Learn TypeScript Generics with Examples


Hey there, fellow coders! Ever wished your code could be more adaptable and reusable without turning into a puzzle? Well, say hello to TypeScript Generics! In this blog post, we're going to take a stroll through the basics of TypeScript Generics - a fancy term for making your code super flexible. No jargon, no headaches, just a straightforward guide to help you write code that can handle different data types like a champ. Let's dive in and make your coding life a bit simpler, shall we?

What are Generics?

Generics are a tool that allows you to write flexible, reusable code while maintaining type safety. They are a way of creating reusable components that can work over a variety of types rather than a single one. Imagine you're writing a function to return the last item in an array. Without generics, you might write something like this:

function getLastItem(arr: any[]) {
    return arr[arr.length - 1];

This works, but we lose information about the type of the returned item. With generics, we can write:

function getLastItem<T>(arr: T[]): T {
    return arr[arr.length - 1];

Here, T is a type variable—a stand-in for any type. This version of the function has the same functionality, but now it also preserves the type information.

Example Use Cases

1. Creating a Linked List

Generics are often used in data structures. For example, here's how you might define a simple linked list node in TypeScript:

class ListNode<T> {
    constructor(public value: T, public next: ListNode<T> | null = null) {}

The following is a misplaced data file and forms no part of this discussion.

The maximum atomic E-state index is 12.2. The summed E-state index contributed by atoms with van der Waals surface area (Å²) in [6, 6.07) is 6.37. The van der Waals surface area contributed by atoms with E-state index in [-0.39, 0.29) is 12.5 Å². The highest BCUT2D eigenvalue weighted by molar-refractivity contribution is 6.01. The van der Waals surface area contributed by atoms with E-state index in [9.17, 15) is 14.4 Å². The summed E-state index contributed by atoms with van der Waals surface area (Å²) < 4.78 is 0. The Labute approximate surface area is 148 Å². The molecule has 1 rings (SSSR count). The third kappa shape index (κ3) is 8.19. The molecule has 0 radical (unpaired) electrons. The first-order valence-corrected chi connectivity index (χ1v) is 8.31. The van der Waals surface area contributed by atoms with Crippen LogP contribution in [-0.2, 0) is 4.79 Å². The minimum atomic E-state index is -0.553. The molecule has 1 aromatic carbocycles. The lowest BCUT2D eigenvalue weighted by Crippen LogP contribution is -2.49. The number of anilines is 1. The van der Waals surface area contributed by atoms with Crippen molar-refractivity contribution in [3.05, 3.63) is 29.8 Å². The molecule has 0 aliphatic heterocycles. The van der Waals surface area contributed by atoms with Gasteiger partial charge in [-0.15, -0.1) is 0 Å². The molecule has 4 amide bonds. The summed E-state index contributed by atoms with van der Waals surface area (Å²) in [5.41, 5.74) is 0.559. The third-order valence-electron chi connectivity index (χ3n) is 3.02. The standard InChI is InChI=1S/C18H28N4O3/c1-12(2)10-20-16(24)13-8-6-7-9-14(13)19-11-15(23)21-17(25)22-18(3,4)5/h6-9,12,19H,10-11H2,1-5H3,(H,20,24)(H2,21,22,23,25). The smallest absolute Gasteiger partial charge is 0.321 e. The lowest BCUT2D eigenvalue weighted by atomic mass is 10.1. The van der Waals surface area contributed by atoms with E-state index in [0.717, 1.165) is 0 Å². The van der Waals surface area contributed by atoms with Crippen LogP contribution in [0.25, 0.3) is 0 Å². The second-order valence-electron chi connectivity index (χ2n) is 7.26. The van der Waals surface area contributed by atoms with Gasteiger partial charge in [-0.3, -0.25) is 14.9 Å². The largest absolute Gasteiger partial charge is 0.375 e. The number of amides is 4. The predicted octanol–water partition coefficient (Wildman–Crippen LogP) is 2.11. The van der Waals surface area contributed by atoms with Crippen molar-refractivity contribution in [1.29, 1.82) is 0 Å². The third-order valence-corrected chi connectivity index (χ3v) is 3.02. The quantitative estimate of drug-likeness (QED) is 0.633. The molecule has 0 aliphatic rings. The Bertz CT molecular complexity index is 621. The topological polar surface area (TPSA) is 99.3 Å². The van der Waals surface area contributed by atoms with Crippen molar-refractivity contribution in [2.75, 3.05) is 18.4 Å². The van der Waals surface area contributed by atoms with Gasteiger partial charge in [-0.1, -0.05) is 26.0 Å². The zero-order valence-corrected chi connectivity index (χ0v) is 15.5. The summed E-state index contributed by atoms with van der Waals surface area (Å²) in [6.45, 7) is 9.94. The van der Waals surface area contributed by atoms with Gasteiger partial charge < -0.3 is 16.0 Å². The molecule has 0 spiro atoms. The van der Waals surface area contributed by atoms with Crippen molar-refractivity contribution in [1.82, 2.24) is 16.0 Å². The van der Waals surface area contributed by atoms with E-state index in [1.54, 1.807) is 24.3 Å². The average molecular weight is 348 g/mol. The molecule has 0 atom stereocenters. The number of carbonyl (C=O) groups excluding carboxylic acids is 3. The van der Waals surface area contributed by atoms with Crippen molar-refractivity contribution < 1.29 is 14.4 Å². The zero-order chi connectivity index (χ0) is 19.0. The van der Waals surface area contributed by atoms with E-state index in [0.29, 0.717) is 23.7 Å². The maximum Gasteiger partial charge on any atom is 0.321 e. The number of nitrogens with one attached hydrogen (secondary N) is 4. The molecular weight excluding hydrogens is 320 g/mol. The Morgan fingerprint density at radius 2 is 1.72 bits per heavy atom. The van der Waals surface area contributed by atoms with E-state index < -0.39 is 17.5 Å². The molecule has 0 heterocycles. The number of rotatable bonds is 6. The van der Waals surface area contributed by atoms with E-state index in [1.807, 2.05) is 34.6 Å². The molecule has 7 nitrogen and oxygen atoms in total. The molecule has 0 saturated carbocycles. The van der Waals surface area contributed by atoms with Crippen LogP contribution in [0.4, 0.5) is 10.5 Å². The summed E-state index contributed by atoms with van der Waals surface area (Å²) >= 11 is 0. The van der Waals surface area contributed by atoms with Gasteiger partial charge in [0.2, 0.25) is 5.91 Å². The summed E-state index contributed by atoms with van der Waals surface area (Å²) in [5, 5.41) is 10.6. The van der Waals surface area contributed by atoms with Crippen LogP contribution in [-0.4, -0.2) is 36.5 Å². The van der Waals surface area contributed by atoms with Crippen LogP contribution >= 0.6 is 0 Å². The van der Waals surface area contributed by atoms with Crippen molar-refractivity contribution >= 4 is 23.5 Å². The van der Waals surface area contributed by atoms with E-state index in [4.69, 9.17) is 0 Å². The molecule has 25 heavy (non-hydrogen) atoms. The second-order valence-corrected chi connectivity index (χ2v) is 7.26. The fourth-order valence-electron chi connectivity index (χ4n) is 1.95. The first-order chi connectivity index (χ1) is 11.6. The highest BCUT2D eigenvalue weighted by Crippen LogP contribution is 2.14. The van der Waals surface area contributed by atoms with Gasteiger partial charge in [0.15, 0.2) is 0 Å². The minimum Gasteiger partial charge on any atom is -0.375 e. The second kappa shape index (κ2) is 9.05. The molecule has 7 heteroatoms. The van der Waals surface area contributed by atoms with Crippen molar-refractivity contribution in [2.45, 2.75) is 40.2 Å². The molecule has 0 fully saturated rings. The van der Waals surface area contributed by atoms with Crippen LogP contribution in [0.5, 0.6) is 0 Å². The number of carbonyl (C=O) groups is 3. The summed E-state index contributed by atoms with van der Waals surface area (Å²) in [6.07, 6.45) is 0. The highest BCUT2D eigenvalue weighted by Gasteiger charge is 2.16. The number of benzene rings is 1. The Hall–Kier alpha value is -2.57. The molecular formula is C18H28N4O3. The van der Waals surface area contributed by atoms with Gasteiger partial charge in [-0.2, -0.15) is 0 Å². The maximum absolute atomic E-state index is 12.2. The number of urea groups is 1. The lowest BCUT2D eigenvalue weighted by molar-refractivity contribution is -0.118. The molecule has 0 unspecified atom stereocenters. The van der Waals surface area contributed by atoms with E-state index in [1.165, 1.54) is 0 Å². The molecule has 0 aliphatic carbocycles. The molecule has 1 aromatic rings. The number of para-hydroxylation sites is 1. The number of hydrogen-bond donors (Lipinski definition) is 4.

2. Promise Return Types

When working with Promises, TypeScript's built-in Promise<T> type makes it easy to know what type of data a promise will resolve with:

function getEmployee(id: string): Promise<Employee> {
    // Implementation here...

In this example, Promise<Employee> is a generic type that indicates the promise will resolve with an instance of the Employee class.

3. Creating a Reusable Box Class

Generics are not just for functions; you can use them in classes too. Here's a simple Box class that can hold any type of value:

class Box<T> {
  private value: T;

  constructor(value: T) {
    this.value = value;

  getValue(): T {
    return this.value;

const stringBox = new Box('TypeScript');
const numberBox = new Box(42);

console.log(stringBox.getValue()); // 'TypeScript'
console.log(numberBox.getValue()); // 42

4. Working with Generic Constraints

You can also set constraints on the types that can be used with generics. In this example, we ensure that the input type must have a length property:

function logLength<T extends { length: number }>(value: T): void {

logLength('Hello, TypeScript!'); // 18
logLength([1, 2, 3, 4, 5]);      // 5

5. Using Type Parameters in Generic Constraints

You can declare a type parameter that is constrained by another type parameter. For example, here we’d like to get a property from an object given its name. We’d like to ensure that we’re not accidentally grabbing a property that does not exist on the obj, so we’ll place a constraint between the two types:

function getProperty<Type, Key extends keyof Type>(obj: Type, key: Key) {
  return obj[key];
let x = { a: 1, b: 2, c: 3, d: 4 };
getProperty(x, "a");
getProperty(x, "m");
Argument of type '"m"' is not assignable to parameter of type '"a" | "b" | "c" | "d"'.

And there you have it! We've taken a stroll through the world of TypeScript Generics, unlocking the magic of flexibility and reusability in our code. With Generics, coding becomes a breeze. Whether you're creating functions that work seamlessly with different data types or crafting versatile classes, TypeScript Generics empowers you to write code that's not just functional but adaptable to whatever you throw at it. I encourage you to read more details about it on TypeScript official website here : https://www.typescriptlang.org/docs/handbook/2/generics.html